Perhaps the most difficult movies to discuss are the ones that are almost great. You know the type. You walk out of the theater, torn between absolute love and not really sure you actually like the movie you just saw. You'll think about it for days afterward, wondering what it was you loved, and what really didn't work.
The Wolfman is that kind of movie. Director Joe Johnston has created an old style film that delivers on many fronts. He has crafted a fun b-movie that followed much closer to the 1941 film (starring Lon Chaney) than expected, while attempting to offer a new, more solid take on the original's shaky plot. It surpasses the original in many ways, including the setting and the acting, yet lacks some of the fun campiness of the original, which is both good and bad.
This film is about famed actor Lawrence Talbot (Benicio del Toro) and his return home following the death of his brother. It seems that he died at the claws of some vicious animal, and Lawrence decides he is going to find the creature that did his brother in for the sake of his brothers fiancee, Gwen (Emily Blunt). Along the way, Lawrence finds the creature and is subsequently bitten by it, and becomes the Wolfman.
The movie has a dark and brooding atmosphere that is further heightened by an equally brooding script, bordering on ponderous. The actors do a fair job with the material they are given, but their characters don't seem to enjoy any happiness at all. Horror movies have always worked best when characters are taken by surprise in happier situations, but the gloom that hovers around these characters over the death of Lawrence's brother is almost too much. A spark of happiness, a glimmer of good spirits, would have gone a long way in allowing the audience to connect with the somewhat-thin characters.
Luckily Johnston shines in the moments that really matter. After all, people do not go to a movie called The Wolfman for the witty reparte. When Talbot finally confronts and becomes a werewolf, the movie is at its best. The depiction of the werewolf is superb, as he can fall on all his limbs and propel himself forward at tremendous speed. The make-up, too, is wonderful. It was a masterstroke to not rely on CGI for all of the wolfman shots, and instead they rely on the magic of Rick Baker to convince the audience that a man can become a wolfman.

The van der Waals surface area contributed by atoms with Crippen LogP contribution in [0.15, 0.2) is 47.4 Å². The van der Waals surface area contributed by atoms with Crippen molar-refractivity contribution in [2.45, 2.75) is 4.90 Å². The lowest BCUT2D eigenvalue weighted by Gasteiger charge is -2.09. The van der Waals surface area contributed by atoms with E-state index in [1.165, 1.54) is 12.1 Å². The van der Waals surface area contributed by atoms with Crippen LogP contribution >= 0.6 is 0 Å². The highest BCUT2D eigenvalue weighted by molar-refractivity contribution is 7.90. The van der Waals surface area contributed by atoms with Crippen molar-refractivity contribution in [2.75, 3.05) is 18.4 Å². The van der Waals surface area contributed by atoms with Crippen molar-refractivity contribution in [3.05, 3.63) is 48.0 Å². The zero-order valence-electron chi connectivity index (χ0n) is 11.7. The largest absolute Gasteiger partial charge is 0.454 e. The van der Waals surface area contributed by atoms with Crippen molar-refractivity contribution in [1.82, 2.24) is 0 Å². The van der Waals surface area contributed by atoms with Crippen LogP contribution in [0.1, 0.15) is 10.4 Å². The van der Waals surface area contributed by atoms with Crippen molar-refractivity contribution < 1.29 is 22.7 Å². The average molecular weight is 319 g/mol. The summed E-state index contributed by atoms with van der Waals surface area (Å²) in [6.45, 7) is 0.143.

The scenes that were particularly fun were near the middle, when Lawrence is carted off to a hospital in London and is subjected to all sorts of gruesome turn-of-the-century experiments. The doctors at the hospital are maniacal, and the filmmaker revels in the dark view of medicine in the last century. These scenes are the most reminiscent of the older Universal horror films, where mad doctors wear lab coats and actually enjoy the disturbing treatments they put their patients through.
The time at the hospital culminates in a viewing room where doctors and scientists of London have gathered to view Talbot in his supposed insanity. They scoff at the idea that he is a werewolf, asserting the fact that science won't even allow that such a thing could possibly exist. It is a wonderful idea, and one that takes the movie back to an older era again. So many times have movies today relied on a pseudo-scientific idea to explain the supernatural that it now seems inconceivable that true evil exists in horror movies at all. Thankfully, The Wolfman stays above the fray and offers no explanation as to why or how a man becomes a wolf, but instead the movie lets the supernatural evil run free to reign terror onto all that get in its way. There is nary a contrived attempt at science anywhere to be seen.
Setting the film in 1891 was also a brilliant idea. This was the time that the science of psychology was beginning, and this movie brings up that age-old idea of man vs. his inner nature. The werewolf is the release of Freud's "Id", the subconscious side of man that emphasizes his prurient interests. This movie also plays on the ideas of the Oedipal complex, as Lawrence seems to dislike his father, especially after the death of his mother.
These deeper ideas are never fully explored, however, and leave the viewer wondering what motivations move these characters forward. There seems to be a lot missing from the film, perhaps in a studio attempt to placate a modern audience by getting to the werewolf sooner. As is usually the case, this does the movie no favors, as it gives the audience nothing to grasp onto, and no characters to really root for. The movie does exactly the wrong thing by ignoring character depth for simple thrills, even if the thrills are terrific.
At the end one is left wondering if this film is meant to be a b-movie homage. After all, the original is somewhat of a b-movie, or at least a grandfather of the b-moves of the 50s. Unfortunately, if it was meant to be so, then the filmmakers don't have enough camp or cheesiness for the film to really shine as a b-movie homage.
Many things work in The Wolfman, and many don't. It flirts with greatness but never rises to the occasion. It is a movie that seems to have lost its way in the editing room on the way to the theater. Hopefully, there is a full 2 hour + version out there waiting for DVD release that will fill in some of the blanks. Maybe then it will acheive some of the greatness it missed in its first go round.